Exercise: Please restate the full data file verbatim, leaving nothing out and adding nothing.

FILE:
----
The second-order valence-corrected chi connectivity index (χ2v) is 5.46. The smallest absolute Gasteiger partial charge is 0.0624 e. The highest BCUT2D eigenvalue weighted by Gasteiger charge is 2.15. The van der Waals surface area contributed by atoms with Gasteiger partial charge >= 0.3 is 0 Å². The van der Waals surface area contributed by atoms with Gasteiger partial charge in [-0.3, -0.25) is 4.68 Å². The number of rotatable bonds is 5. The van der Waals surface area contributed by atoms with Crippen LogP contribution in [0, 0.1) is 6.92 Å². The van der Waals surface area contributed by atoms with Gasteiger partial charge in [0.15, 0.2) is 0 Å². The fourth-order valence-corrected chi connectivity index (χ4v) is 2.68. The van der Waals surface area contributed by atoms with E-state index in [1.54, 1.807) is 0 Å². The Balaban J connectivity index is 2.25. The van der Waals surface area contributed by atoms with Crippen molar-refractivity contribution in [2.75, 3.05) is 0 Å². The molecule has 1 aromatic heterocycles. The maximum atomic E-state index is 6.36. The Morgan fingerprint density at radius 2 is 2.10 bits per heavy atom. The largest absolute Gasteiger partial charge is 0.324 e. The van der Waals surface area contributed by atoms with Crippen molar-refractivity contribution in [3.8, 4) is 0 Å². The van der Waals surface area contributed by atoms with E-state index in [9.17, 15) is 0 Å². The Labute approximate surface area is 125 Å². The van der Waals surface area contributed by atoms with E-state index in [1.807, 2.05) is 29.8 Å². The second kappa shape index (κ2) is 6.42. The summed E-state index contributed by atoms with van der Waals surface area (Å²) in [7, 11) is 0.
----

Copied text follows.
The second-order valence-corrected chi connectivity index (χ2v) is 5.46. The smallest absolute Gasteiger partial charge is 0.0624 e. The highest BCUT2D eigenvalue weighted by Gasteiger charge is 2.15. The van der Waals surface area contributed by atoms with Gasteiger partial charge >= 0.3 is 0 Å². The van der Waals surface area contributed by atoms with Gasteiger partial charge in [-0.3, -0.25) is 4.68 Å². The number of rotatable bonds is 5. The van der Waals surface area contributed by atoms with Crippen LogP contribution in [0, 0.1) is 6.92 Å². The van der Waals surface area contributed by atoms with Gasteiger partial charge in [0.15, 0.2) is 0 Å². The fourth-order valence-corrected chi connectivity index (χ4v) is 2.68. The van der Waals surface area contributed by atoms with E-state index in [1.54, 1.807) is 0 Å². The Balaban J connectivity index is 2.25. The van der Waals surface area contributed by atoms with Crippen molar-refractivity contribution in [2.75, 3.05) is 0 Å². The molecule has 1 aromatic heterocycles. The maximum atomic E-state index is 6.36. The Morgan fingerprint density at radius 2 is 2.10 bits per heavy atom. The largest absolute Gasteiger partial charge is 0.324 e. The van der Waals surface area contributed by atoms with Crippen molar-refractivity contribution in [3.8, 4) is 0 Å². The van der Waals surface area contributed by atoms with E-state index in [9.17, 15) is 0 Å². The Labute approximate surface area is 125 Å². The van der Waals surface area contributed by atoms with E-state index in [1.807, 2.05) is 29.8 Å². The second kappa shape index (κ2) is 6.42. The summed E-state index contributed by atoms with van der Waals surface area (Å²) in [7, 11) is 0.